Mormon leaders reminded church members Saturday about the importance of performing ceremonial baptisms on dead ancestors who didn't receive the ordinance while alive – a practice unique to the faith that came under fire in the past from Jews when they discovered Holocaust victims were being baptized.
Henry Eyring told a worldwide audience during a twice-yearly Mormon conference in Salt Lake City that God wants all his children "home again, in families and in glory." He encouraged listeners to use the religion's massive genealogical database to trace their roots.
Ceremonial baptisms occur when a member brings an ancestor's name to a temple. Mormons believe the ritual allows deceased people a way to the afterlife if they choose to accept what they see as an offering of love. The belief that families are sealed for eternity is one of the faith's core tenets.
The practice is becoming more common because young church members have embraced it, said Eyring, a member of a top governing body of The Church of Jesus Christ of Latter-day Saints, called the Quorum of the Twelve Apostles.
"They have learned that this work saves not just the dead; it saves all of us," Eyring said. "There are now many people who have accepted baptism in the spirit world. ... This is the work of our generation."
But ceremonial baptisms offend members of other religions, especially Jews, who became upset years ago when they discovered attempts by Mormons to alter the religion of Holocaust victims. They included Anne Frank, a Jewish teenager forced into hiding in Amsterdam during the Holocaust and killed in a concentration camp.
According to the website MormonLeaks, posthumous baptisms also include Adolf Hitler, Theodor Herzl, Albert Einstein and Yitzhak Rabin.
In the 1990s, after negotiations with Jewish leaders, the church agreed to end the ceremonial baptism of Holocaust victims. After it was revealed that they continued, Mormon leaders in 2012 spoke out against the practice and reminded the public that a virtual firewall was put in the database to block anyone who tried to access the names of people who died in the Holocaust.
Some early Christian groups may have engaged in a similar practice, but the Mormons are the only mainstream Christian faith that currently practices baptisms for the deceased, said Mormon scholar Matthew Bowman, an associate professor of history at Henderson State University.
The "proxy baptisms" also were mentioned Saturday at the conference in a speech by Russell M. Nelson, another member of the Quorum of the Twelve Apostles who is next in line to assume the church presidency. Nelson said Mormons who keep their covenants to Jesus Christ are given "Godly power."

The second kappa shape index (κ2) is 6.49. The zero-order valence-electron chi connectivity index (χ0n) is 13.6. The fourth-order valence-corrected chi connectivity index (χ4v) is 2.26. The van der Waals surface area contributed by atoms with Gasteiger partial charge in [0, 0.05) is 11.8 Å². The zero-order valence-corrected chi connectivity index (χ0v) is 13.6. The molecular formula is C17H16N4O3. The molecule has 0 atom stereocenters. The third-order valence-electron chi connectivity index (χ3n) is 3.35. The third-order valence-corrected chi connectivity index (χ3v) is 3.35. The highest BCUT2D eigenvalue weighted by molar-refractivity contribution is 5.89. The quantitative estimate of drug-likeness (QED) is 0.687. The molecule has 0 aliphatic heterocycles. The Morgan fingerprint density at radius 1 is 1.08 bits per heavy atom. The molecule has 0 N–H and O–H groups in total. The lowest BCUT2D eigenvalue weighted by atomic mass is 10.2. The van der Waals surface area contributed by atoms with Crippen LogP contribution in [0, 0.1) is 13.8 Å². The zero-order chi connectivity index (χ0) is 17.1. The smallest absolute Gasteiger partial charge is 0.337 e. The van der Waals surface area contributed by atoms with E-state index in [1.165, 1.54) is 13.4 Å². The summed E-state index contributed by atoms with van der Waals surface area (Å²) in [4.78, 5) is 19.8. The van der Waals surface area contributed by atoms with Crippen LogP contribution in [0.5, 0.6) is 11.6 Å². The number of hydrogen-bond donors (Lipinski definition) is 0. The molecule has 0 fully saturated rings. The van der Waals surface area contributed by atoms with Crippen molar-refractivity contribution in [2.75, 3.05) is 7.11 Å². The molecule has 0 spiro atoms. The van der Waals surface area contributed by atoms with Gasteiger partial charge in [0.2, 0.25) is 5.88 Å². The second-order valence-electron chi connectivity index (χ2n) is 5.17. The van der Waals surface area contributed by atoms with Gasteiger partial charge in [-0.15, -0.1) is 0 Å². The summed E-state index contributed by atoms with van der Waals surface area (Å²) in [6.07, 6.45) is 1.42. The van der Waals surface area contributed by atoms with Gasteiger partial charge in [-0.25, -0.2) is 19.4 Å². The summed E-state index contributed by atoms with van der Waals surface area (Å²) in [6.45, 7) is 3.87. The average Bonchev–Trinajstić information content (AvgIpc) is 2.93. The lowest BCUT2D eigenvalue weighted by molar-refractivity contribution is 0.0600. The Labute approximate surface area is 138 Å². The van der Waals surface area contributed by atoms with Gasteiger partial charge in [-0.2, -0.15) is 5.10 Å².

"God's plan provides for those blessings to be extended to ancestors who died without an opportunity to obtain them during their mortal lives," Nelson said.
Mark Bragg, a member of a secondary governing body, applauded the increase in baptisms for the deceased: "We are experiencing great joy and celebration on both sides of the veil."
Their speeches came during the first day of a two-day conference in which leaders implored the faith's 15.8 million members worldwide to be compassionate and devout while avoiding the many temptations of the modern world that can pull them away from their faith.
Nearly 100,000 church members were expected to attend five sessions on Saturday and Sunday. Thousands more around the world will listen to the conference or watch it on television, radio, satellite and internet broadcasts in 90 different languages.
Jeffrey Holland, a long-time member of the Quorum of the Twelve Apostles, said in a speech about inclusivity that there's room in the faith for people of different "sexual attractions" if they love God and honor his commandments.
His remark marked the latest attempt by the faith to foster a climate of empathy for gays and lesbians while the religion still clings to fundamental doctrinal beliefs that homosexuality activity is a sin.
He said there's room in the faith for all types of people, including from different cultures; those from different family structures; and those questioning their faith. Holland also encouraged church members to embrace their uniqueness.
"When we disparage our uniqueness or try to conform to fictitious stereotypes – stereotypes driven by an insatiable consumer culture and idealized beyond any possible realization by social media – we lose the richness of tone and timbre that God intended when he created a world of diversity," Holland said.
Dale Renlund, one of the newest members Quorum of the Twelve Apostles, told church members to guard against being intolerant of others with different opinions.
"We must not be guilty of persecuting anyone inside or outside the church," Renlund said. "Church history gives ample evidence of our members being treated with hatred and bigotry. How ironically sad it would be if we were to treat others as we have been treated."
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